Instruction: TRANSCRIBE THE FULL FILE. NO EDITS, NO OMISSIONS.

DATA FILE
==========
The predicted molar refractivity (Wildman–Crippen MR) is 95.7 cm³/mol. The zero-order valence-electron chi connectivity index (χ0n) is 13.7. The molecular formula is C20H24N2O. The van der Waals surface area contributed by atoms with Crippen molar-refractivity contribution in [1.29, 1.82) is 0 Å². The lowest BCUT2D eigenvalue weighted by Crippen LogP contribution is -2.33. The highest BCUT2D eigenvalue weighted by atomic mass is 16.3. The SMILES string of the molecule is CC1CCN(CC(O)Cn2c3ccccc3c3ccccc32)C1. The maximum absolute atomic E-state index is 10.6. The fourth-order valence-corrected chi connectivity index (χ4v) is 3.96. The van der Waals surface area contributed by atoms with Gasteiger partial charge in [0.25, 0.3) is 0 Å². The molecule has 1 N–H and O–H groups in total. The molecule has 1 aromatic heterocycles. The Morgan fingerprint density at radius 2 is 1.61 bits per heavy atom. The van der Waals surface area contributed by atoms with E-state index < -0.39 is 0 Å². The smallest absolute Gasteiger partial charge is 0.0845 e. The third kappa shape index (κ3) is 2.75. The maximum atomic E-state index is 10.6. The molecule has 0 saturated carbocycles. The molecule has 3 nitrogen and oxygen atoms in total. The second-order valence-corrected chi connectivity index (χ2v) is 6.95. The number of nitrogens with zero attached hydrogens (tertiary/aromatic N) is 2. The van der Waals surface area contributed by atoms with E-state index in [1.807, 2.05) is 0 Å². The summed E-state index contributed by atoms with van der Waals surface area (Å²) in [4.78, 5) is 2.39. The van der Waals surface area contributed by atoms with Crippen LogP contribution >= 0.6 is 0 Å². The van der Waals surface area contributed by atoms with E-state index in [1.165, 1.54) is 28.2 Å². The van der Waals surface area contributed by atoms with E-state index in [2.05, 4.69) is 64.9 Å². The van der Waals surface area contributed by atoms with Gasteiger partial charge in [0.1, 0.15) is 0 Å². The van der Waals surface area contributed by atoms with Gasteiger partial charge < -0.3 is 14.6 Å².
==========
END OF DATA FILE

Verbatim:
The predicted molar refractivity (Wildman–Crippen MR) is 95.7 cm³/mol. The zero-order valence-electron chi connectivity index (χ0n) is 13.7. The molecular formula is C20H24N2O. The van der Waals surface area contributed by atoms with Crippen molar-refractivity contribution in [1.29, 1.82) is 0 Å². The lowest BCUT2D eigenvalue weighted by Crippen LogP contribution is -2.33. The highest BCUT2D eigenvalue weighted by atomic mass is 16.3. The SMILES string of the molecule is CC1CCN(CC(O)Cn2c3ccccc3c3ccccc32)C1. The maximum absolute atomic E-state index is 10.6. The fourth-order valence-corrected chi connectivity index (χ4v) is 3.96. The van der Waals surface area contributed by atoms with Gasteiger partial charge in [0.25, 0.3) is 0 Å². The molecule has 1 N–H and O–H groups in total. The molecule has 1 aromatic heterocycles. The Morgan fingerprint density at radius 2 is 1.61 bits per heavy atom. The van der Waals surface area contributed by atoms with E-state index < -0.39 is 0 Å². The smallest absolute Gasteiger partial charge is 0.0845 e. The third kappa shape index (κ3) is 2.75. The maximum atomic E-state index is 10.6. The molecule has 0 saturated carbocycles. The molecule has 3 nitrogen and oxygen atoms in total. The second-order valence-corrected chi connectivity index (χ2v) is 6.95. The number of nitrogens with zero attached hydrogens (tertiary/aromatic N) is 2. The van der Waals surface area contributed by atoms with E-state index in [1.807, 2.05) is 0 Å². The summed E-state index contributed by atoms with van der Waals surface area (Å²) in [4.78, 5) is 2.39. The van der Waals surface area contributed by atoms with Crippen LogP contribution >= 0.6 is 0 Å². The van der Waals surface area contributed by atoms with E-state index in [1.165, 1.54) is 28.2 Å². The van der Waals surface area contributed by atoms with E-state index in [2.05, 4.69) is 64.9 Å². The van der Waals surface area contributed by atoms with Gasteiger partial charge in [0.1, 0.15) is 0 Å². The van der Waals surface area contributed by atoms with Gasteiger partial charge < -0.3 is 14.6 Å².